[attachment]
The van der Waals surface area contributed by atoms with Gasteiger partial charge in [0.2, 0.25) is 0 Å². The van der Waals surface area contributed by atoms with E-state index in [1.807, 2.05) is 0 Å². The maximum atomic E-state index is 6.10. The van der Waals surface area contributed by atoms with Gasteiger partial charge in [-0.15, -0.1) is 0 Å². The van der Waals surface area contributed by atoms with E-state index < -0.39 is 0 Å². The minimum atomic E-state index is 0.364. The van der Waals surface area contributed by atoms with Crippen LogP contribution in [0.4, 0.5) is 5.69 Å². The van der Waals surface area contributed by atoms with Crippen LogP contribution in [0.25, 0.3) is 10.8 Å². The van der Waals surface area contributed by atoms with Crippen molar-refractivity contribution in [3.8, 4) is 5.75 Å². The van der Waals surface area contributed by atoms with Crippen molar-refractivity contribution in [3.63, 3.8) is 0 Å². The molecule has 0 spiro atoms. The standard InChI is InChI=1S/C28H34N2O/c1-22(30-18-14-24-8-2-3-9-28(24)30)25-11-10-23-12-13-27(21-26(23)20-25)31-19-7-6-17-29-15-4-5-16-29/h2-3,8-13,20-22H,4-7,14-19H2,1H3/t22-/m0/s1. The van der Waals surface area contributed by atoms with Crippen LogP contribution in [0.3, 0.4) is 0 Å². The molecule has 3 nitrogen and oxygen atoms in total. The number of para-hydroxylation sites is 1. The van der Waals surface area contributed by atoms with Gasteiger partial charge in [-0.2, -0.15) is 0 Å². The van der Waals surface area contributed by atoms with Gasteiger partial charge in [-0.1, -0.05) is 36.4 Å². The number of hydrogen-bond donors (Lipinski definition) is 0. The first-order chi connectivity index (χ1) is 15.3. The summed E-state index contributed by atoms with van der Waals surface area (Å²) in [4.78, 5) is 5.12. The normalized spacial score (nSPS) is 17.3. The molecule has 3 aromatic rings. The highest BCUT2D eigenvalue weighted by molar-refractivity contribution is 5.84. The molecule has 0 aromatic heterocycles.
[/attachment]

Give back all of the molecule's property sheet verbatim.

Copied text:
The van der Waals surface area contributed by atoms with Gasteiger partial charge in [0.2, 0.25) is 0 Å². The van der Waals surface area contributed by atoms with E-state index in [1.807, 2.05) is 0 Å². The maximum atomic E-state index is 6.10. The van der Waals surface area contributed by atoms with Gasteiger partial charge in [-0.15, -0.1) is 0 Å². The van der Waals surface area contributed by atoms with E-state index < -0.39 is 0 Å². The minimum atomic E-state index is 0.364. The van der Waals surface area contributed by atoms with Crippen LogP contribution in [0.4, 0.5) is 5.69 Å². The van der Waals surface area contributed by atoms with Crippen LogP contribution in [0.25, 0.3) is 10.8 Å². The van der Waals surface area contributed by atoms with Crippen molar-refractivity contribution in [3.8, 4) is 5.75 Å². The van der Waals surface area contributed by atoms with Crippen molar-refractivity contribution in [3.63, 3.8) is 0 Å². The molecule has 0 spiro atoms. The standard InChI is InChI=1S/C28H34N2O/c1-22(30-18-14-24-8-2-3-9-28(24)30)25-11-10-23-12-13-27(21-26(23)20-25)31-19-7-6-17-29-15-4-5-16-29/h2-3,8-13,20-22H,4-7,14-19H2,1H3/t22-/m0/s1. The van der Waals surface area contributed by atoms with Crippen LogP contribution in [0.3, 0.4) is 0 Å². The molecule has 3 nitrogen and oxygen atoms in total. The number of para-hydroxylation sites is 1. The van der Waals surface area contributed by atoms with Gasteiger partial charge in [-0.2, -0.15) is 0 Å². The van der Waals surface area contributed by atoms with Gasteiger partial charge in [-0.1, -0.05) is 36.4 Å². The number of hydrogen-bond donors (Lipinski definition) is 0. The first-order chi connectivity index (χ1) is 15.3. The summed E-state index contributed by atoms with van der Waals surface area (Å²) in [4.78, 5) is 5.12. The normalized spacial score (nSPS) is 17.3. The molecule has 3 aromatic rings. The highest BCUT2D eigenvalue weighted by molar-refractivity contribution is 5.84. The molecule has 0 aromatic heterocycles.